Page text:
Threshold Concepts (and troublesome knowledge)

4 December 2017

Author: Niki Kaiser

I have been interested in Threshold Concepts, and how they might help me support students to understand Chemistry, for a while now. I’ve read and blogged about them, used research literature to inform my teaching, and analysed student answers to try and identify them. Threshold Concepts fascinate me, because they conjure up those satisfying “lightbulb moments”, when a whole host of ideas that you’d been struggling to understand suddenly fall into place.

So when I found out that Stuart Kime had interviewed Ray Land (who wrote a seminal paper with Jan Meyer on Threshold Concepts), I was rather excited (to say the least!). I’ve summarised here some of the points that he made (and I apologise if I’ve misunderstood or misrepresented them).

Key Characteristics

Threshold Concepts have some key characteristics, including:

They’re transformative: they induce a change in the learner and the way they understand something or see the world. You can think of them as a portal to new (or changed) understanding.

They’re integrative: like a jigsaw piece that, once put in place, pulls others around it into place, too. It makes it clear how other pieces fit into the overall picture.

Threshold Concepts make ideas accessible that were previously outside your realm of understanding. This makes Threshold Concepts troublesome (another key characteristic): letting go of old views can feel uncomfortable. You can enter into a space of uncertainty, which highlights another key characteristic of Threshold Concepts: they’re irreversible. They change the way you talk about things, and the ideas are internalised. For example, once you’ve encountered the theory of evolution, there’s no return to the way you viewed the world before, and you have to let go of these previous ideas.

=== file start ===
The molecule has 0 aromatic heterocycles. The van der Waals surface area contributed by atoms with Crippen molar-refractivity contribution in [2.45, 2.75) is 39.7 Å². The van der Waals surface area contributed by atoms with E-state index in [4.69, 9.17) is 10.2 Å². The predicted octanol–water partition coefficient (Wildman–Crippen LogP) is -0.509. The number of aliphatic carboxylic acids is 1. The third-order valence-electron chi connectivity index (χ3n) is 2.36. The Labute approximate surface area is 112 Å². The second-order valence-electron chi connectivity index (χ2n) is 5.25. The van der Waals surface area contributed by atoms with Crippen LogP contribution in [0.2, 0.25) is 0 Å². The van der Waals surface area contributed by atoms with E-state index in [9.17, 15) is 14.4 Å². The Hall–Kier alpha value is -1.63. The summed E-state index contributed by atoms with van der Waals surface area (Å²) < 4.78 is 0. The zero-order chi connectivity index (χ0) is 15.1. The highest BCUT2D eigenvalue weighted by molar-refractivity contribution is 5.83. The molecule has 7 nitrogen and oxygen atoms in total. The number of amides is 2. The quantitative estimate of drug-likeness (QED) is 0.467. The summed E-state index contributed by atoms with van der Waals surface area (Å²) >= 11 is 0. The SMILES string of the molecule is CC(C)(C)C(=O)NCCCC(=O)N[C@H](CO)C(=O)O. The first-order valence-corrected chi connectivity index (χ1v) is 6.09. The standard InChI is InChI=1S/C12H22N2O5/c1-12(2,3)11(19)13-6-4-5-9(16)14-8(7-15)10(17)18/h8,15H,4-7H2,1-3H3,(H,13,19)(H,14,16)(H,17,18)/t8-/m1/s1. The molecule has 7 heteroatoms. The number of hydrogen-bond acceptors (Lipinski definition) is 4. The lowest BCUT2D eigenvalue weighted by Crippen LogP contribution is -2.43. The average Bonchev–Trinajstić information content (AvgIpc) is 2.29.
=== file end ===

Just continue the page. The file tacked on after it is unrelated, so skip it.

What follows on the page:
They’re not “big ideas” (or misconceptions)

Threshold Concpets aren’t just ‘key concepts’ or ‘tricky concpts’ or even ‘big ideas’, because they transform understanding, rather then just helping you to make predictions. For example, centre of gravity is a key concept, but gravity itself is transformative (and is a Threshold Concept in Physics).

This is something that (I think) makes them quite tricky to identify in the first place. As teachers, we’ve often forgotten the transformative leaps in understanding that we made on the journey from naivety to expertise. I also think that they are very few and far between, and there can be a temptation to identify a wide range of tricky ideas and misconceptions as Threshold Concepts, when they’re not.

Threshold Concepts are troublesome, but this can be a good thing!

Threshold Concepts aren’t specific to Science. In fact, they originated in the Social Sciences. Opportunity cost is a Threshold Concept from Economics: understanding about choice influencing decisions brings other concepts into view. And their “troublesome” nature needn’t have negative connotations: the ability to unsettle someone enough that they leave their prevailing views behind is a positive thing. But they can be hard to assimilate; they can be difficult to know how to deal with (eg. the concept of infinity) or counterintuitive (eg. imaginary numbers), and you need to let go of your previous frame of reference, which can be uncomfortable. They can also become inert if they’re not used enough. For example, you might have been taught some ways of using data, but you might not have much opportunity to practise using them. It’s then only when you start to use them that they start to really make sense and they ideas fall into place.